Virtual laboratory helps understand infant brain health

Magnetic resonance images (MRIs) depicting the brain structure of an premature infant brain.

Magnetic resonance imaging (MRI) that conducts brain characterisation can investigate the effects of drugs and medical therapies on brain structure of premature infants with diseases.

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Cutting-edge cloud technology provides researchers and doctors with more confidence to safely use drug therapies on premature babies.

Unfortunately, many pre-term infants are likely to suffer from a range of health issues and side effects from medication administered in their early days.

Dr Nathanael Yates is completing his postdoctoral research fellowship in the Asia-Pacific Centre for Neuromodulation at the Queensland Brain Institute and is an honorary research fellow at the University of Western Australia, School of Human Sciences.

Using high-tech MRI software Dr Yates is investigating the safe use of medical therapies used for premature infants to identify any possible adverse side effects that these drugs could have on brain structure.

The development of preterm infant brain structure may not be as developed compared to that of an adult brain. Traditional methods to analyse MRIs are suited to adult brain, but they perform poorly on immature brains. Trying to determine the difference between white matter (connections to the brain) and the grey matter (the cells of the brain) aren’t as distinct between adult and infant brain scans.

Thanks to co-funding from The Australian Research Data Commons (ARDC), Dr Yates and his collaborators have developed a unique method to better analyse these brain cells via the Characterisation Virtual Laboratory (CVL) tool, a free cloud based virtual desktop which interprets complex images into accessible information, providing researchers with fast and precise information about the safety of the medications in real time.

“By using the CVL tools we can provide much more accurate and clearer information on the preterm brain that one day could be used in clinical research. You receive instant visual feedback, an expert analyst can train the software to get the results you are after. This tool allows for cross collaboration with other scientists and can be accessed anywhere” stated Dr Yates.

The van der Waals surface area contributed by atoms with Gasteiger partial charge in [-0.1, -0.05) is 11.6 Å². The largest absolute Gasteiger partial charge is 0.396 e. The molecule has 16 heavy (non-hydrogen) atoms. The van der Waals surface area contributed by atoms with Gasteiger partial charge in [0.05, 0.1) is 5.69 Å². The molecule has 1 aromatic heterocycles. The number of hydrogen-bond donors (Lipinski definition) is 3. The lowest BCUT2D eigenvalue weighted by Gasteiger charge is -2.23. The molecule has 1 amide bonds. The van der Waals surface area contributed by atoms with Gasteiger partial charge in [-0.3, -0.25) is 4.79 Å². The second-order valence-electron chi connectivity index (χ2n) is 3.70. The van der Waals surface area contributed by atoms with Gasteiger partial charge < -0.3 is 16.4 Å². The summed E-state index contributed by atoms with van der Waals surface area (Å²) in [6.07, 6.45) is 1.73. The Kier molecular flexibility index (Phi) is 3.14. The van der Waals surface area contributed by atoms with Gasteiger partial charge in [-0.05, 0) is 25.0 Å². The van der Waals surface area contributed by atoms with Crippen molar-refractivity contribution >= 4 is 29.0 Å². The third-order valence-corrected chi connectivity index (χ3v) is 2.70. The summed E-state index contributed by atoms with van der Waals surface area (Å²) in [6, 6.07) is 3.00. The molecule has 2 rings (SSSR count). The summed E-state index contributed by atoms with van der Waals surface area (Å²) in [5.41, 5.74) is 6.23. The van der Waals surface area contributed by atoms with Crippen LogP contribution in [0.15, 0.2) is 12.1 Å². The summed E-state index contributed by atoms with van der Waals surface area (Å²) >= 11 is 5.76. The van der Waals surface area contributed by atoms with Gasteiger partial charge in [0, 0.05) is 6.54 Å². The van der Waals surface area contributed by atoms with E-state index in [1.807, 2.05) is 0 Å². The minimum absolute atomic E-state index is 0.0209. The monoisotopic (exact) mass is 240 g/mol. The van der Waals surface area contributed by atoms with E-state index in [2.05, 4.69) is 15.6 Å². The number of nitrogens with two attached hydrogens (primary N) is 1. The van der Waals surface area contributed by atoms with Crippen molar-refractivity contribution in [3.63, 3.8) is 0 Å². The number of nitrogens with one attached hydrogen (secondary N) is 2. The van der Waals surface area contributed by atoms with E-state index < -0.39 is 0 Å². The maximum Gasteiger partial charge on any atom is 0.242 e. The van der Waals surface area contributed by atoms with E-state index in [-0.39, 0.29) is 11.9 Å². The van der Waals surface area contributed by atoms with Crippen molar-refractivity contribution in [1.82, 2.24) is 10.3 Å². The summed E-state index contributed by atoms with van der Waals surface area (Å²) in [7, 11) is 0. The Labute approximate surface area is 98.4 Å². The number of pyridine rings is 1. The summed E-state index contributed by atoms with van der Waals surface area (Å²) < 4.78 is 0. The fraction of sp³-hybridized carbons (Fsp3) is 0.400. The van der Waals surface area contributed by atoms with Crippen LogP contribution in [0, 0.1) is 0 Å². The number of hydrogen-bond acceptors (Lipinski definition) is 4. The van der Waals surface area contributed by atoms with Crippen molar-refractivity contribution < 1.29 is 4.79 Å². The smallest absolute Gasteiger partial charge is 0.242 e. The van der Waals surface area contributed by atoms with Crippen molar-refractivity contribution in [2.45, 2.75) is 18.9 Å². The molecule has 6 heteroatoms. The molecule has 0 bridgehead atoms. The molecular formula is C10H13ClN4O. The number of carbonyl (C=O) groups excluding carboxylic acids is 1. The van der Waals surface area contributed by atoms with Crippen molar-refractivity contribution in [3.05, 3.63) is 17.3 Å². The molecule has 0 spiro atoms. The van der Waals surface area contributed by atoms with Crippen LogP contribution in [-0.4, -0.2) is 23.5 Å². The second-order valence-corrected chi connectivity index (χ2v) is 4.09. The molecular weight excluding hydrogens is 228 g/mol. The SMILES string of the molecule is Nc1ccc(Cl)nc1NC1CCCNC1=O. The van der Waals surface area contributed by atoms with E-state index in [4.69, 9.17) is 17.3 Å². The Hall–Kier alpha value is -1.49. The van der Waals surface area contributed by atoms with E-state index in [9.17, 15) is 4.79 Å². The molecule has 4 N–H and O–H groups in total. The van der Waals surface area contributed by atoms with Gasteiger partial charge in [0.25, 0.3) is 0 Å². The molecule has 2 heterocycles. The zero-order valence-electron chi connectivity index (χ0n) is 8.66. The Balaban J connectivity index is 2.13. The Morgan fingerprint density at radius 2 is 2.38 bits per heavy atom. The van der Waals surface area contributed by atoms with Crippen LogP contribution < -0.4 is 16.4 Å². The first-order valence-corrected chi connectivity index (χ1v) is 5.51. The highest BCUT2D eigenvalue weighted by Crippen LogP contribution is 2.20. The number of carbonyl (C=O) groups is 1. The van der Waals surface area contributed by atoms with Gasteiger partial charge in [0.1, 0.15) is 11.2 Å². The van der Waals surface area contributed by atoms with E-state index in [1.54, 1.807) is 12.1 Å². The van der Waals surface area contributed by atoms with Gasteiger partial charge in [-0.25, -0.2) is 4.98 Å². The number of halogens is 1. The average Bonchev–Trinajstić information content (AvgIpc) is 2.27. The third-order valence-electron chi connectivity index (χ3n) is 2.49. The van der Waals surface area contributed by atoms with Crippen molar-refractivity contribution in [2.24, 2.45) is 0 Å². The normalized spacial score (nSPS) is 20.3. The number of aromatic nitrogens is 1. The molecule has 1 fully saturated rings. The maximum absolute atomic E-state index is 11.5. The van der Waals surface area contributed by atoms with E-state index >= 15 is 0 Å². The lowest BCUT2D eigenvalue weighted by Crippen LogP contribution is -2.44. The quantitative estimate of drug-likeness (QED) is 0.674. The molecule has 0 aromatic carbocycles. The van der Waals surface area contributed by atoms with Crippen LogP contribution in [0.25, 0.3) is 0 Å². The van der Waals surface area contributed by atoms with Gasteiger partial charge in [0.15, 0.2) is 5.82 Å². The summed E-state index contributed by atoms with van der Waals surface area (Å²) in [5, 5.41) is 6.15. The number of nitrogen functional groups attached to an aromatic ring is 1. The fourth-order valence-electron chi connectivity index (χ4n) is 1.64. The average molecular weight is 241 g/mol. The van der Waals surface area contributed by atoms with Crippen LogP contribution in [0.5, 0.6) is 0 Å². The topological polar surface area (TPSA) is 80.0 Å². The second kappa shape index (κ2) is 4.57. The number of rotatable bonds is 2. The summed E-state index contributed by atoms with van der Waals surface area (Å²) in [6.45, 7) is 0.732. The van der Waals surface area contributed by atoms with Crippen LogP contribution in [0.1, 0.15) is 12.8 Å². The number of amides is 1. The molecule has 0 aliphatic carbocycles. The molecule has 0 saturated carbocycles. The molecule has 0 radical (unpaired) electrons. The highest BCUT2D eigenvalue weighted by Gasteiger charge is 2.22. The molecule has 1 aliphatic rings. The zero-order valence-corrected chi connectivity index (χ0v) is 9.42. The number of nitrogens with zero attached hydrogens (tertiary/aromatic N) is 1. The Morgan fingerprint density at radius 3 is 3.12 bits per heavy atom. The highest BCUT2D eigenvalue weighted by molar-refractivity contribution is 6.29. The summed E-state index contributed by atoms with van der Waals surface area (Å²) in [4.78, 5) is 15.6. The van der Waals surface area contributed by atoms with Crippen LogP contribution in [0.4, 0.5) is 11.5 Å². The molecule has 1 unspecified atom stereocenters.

The Characterisation Virtual Laboratory (CVL) is a ARDC co-investment project that is housed on the ARDC Nectar Research Cloud and includes a range of data and analysis workflows associated with general imaging, neuroimaging, light microscopy amongst others.

Many researchers are unaware of the CVL software and Dr Yates would like further awareness “It’s important for any researcher in Australia to have access to high quality resources. It democratises research and means researchers aren’t dependent on grant funding. This system is available to all researchers, including PhD students.”

This work was assisted by the National Imaging Facility (NIF), and the government funded National Collaborative Research Infrastructure Strategy (NCRIS) project, at the University of Western Australia Node.

The ARDC is an NCRIS project that enables Australian researchers to better access and use data. ARDC provide and support data, research analysis platforms, data expertise, and digital data skills and training.

Australia is an established global leader in world-class research. The Australian Government helps maintain this reputation by ensuring researchers have access to cutting edge national research infrastructure supported through the NCRIS program.

This article was published as part of National Science Week 2021.

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